Being a Supreme Court justice used to be a part-time job. When they weren’t hearing cases in the capital, the justices worked as circuit court judges traveling as much as 10,000 miles a year.
It was partly a matter of efficiency, said Professor Jim O’Hara, from the Supreme Court Historical Society.
“In those days,” he said, “the lower courts were just getting organized and there weren’t very many appeals. It was almost like Congress decided, we have to give Supreme Court Justices something to do.”
He says this system meant the justices could act as emissaries of the new federal government, teaching the country how the federal system worked, and it helped the justices learn state law.
Things were set up differently back then. In the early days of the United States, federal courtrooms, came to you, and judges, government attorneys and private lawyers all traveled together from town to town to hold trials.
Starting in 1790, each Supreme Court justice was assigned a circuit of several states, and spent most of the year traveling around to hear cases there. He spent the rest of the year back in the capital, hearing appeals that made it to the Supreme Court. For Congress, it was a win-win situation, because—among other reasons–it saved money, since the justices essentially did two jobs, but only got paid for one. But for the justices, the practice was sheer misery. There are a lot of stories about how difficult it was to travel.
Chief Justice John Marshall, appointed in 1801 by John Adams, was once traveling by carriage on his circuit when the wheels broke. The carriage turned over, fracturing Marshall’s collar bone.
Justice Samuel Chase –popularly known as ‘Old Bacon Face’ and the only justice ever to be impeached,–had to cross the Susquehanna river to get from Baltimore to Wilmington, Delaware. One time, traveling in the winter, he slipped on the raft that was to take him across.. He fell into the river, and had to be fished out.
Justice Stephen Johnson Field, who was appointed to the Supreme Court by Abraham Lincoln in 1863 and known for a coat he had designed with extra-large pockets, to carry two pistols in—was expected to go from Washington, D.C. to California to hear cases He’d catch a boat, usually in Baltimore, sail down to Panama, cross Panama, initially by burro, then sail up the California Coast to San Francisco.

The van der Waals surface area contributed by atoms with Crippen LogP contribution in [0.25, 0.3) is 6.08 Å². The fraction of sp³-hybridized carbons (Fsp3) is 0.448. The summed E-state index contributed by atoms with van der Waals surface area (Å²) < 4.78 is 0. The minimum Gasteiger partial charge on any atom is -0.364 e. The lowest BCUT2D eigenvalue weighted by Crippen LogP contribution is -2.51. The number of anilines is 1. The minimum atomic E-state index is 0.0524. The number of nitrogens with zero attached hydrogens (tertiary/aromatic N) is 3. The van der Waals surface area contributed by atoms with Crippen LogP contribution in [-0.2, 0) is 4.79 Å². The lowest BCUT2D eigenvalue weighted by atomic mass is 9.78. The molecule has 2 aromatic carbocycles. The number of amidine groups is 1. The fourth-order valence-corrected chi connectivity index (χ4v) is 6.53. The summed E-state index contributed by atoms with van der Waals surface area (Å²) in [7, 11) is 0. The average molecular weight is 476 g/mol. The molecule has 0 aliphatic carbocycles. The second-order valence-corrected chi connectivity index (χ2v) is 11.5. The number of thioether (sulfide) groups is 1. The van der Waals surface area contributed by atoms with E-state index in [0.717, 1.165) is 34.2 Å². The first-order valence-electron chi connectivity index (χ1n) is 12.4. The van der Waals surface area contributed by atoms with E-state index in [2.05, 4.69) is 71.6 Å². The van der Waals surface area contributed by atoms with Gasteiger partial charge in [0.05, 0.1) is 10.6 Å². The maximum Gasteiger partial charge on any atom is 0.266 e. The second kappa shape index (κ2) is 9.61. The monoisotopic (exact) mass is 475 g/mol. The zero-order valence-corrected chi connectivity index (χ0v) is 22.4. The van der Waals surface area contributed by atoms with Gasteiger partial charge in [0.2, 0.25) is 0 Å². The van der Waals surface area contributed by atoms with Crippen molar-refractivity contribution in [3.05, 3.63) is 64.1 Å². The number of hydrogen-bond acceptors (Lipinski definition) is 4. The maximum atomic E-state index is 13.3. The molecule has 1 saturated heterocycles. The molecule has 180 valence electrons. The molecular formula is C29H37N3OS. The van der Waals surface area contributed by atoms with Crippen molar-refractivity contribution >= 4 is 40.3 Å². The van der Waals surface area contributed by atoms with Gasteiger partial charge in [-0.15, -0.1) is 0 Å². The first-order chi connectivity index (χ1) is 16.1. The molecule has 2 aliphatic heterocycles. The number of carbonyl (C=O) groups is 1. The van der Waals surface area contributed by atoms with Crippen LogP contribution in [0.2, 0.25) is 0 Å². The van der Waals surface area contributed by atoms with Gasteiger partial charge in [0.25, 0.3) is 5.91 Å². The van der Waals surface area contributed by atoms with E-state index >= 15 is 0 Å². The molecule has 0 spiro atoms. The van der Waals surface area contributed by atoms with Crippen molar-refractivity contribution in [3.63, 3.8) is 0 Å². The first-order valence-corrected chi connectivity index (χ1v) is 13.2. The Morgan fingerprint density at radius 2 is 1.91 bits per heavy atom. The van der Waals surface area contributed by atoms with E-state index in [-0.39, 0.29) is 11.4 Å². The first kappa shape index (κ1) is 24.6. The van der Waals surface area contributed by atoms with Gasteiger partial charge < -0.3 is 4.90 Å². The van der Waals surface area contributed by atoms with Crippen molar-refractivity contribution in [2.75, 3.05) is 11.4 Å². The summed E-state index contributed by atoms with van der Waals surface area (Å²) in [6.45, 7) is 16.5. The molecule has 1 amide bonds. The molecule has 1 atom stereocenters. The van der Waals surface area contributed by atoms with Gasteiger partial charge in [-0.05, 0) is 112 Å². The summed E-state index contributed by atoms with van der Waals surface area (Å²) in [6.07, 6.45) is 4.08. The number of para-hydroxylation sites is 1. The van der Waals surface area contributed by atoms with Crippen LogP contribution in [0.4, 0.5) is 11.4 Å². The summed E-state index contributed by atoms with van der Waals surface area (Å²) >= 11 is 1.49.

But travel wasn’t the only inconvenience. Justices could be away from home for more than six months at a time. They earned a lot less than they would have as lawyers in private practice, and they were expected to pay out of pocket for their travel.
Not surprisingly, Congress and the Supreme Court spent much of the 19th century arguing about circuit-riding. Justices frequently petitioned Congress to end the practice, or at the very least, to pay their travel expenses. But Congress refused. In 1848, an Ohio senator told the Senate:
They had better not separate the judges for an hour from circuit duties, and direct intercourse with the people of the State. That is the only feature in the system which connects them with the nation; and if that be struck out, the striking out of the court will follow as naturally as the snuffing of a candle issues in darkness.
It’s a very different scenario from today’s justices, who barely seem to exist outside the Supreme Court building.
Florida lawyer Bruce Rogow, who has argued before the Supreme Court 11 times over the last 40 years or so, said he’s only occasionally met justices socially. Once in awhile, he used to see Justice Blackmun eating breakfast in the Supreme Court cafeteria before a case.